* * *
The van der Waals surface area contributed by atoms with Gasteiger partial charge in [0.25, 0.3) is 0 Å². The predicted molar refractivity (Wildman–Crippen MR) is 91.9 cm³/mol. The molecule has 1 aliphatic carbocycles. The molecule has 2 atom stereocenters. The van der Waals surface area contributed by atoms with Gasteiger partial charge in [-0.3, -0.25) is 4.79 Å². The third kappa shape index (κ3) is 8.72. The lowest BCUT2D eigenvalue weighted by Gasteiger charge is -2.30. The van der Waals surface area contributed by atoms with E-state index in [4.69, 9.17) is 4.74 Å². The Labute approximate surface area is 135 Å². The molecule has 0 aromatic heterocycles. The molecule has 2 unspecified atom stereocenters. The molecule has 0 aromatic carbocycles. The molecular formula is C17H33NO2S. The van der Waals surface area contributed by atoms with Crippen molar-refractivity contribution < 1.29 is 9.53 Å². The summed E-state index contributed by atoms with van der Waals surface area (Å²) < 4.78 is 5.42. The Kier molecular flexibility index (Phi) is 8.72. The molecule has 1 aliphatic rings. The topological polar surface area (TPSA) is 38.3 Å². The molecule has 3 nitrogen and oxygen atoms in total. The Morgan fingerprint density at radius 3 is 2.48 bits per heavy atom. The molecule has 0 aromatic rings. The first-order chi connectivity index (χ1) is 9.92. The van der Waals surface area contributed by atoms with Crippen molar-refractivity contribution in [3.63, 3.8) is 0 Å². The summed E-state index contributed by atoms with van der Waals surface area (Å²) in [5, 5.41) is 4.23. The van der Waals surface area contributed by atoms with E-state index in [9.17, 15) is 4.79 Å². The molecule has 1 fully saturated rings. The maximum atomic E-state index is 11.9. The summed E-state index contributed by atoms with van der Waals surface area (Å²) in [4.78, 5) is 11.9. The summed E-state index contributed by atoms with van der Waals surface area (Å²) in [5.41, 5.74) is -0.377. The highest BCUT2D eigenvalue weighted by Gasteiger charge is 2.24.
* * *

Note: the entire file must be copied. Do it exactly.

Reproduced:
The van der Waals surface area contributed by atoms with Gasteiger partial charge in [0.25, 0.3) is 0 Å². The predicted molar refractivity (Wildman–Crippen MR) is 91.9 cm³/mol. The molecule has 1 aliphatic carbocycles. The molecule has 2 atom stereocenters. The van der Waals surface area contributed by atoms with Gasteiger partial charge in [-0.3, -0.25) is 4.79 Å². The third kappa shape index (κ3) is 8.72. The lowest BCUT2D eigenvalue weighted by Gasteiger charge is -2.30. The van der Waals surface area contributed by atoms with E-state index in [4.69, 9.17) is 4.74 Å². The Labute approximate surface area is 135 Å². The molecule has 0 aromatic heterocycles. The molecule has 2 unspecified atom stereocenters. The molecule has 0 aromatic carbocycles. The molecular formula is C17H33NO2S. The van der Waals surface area contributed by atoms with Crippen molar-refractivity contribution < 1.29 is 9.53 Å². The summed E-state index contributed by atoms with van der Waals surface area (Å²) < 4.78 is 5.42. The Kier molecular flexibility index (Phi) is 8.72. The molecule has 1 aliphatic rings. The topological polar surface area (TPSA) is 38.3 Å². The molecule has 3 nitrogen and oxygen atoms in total. The Morgan fingerprint density at radius 3 is 2.48 bits per heavy atom. The molecule has 0 aromatic rings. The first-order chi connectivity index (χ1) is 9.92. The van der Waals surface area contributed by atoms with Crippen molar-refractivity contribution in [3.63, 3.8) is 0 Å². The summed E-state index contributed by atoms with van der Waals surface area (Å²) in [5, 5.41) is 4.23. The van der Waals surface area contributed by atoms with E-state index in [9.17, 15) is 4.79 Å². The molecule has 1 fully saturated rings. The maximum atomic E-state index is 11.9. The summed E-state index contributed by atoms with van der Waals surface area (Å²) in [4.78, 5) is 11.9. The summed E-state index contributed by atoms with van der Waals surface area (Å²) in [5.41, 5.74) is -0.377. The highest BCUT2D eigenvalue weighted by Gasteiger charge is 2.24.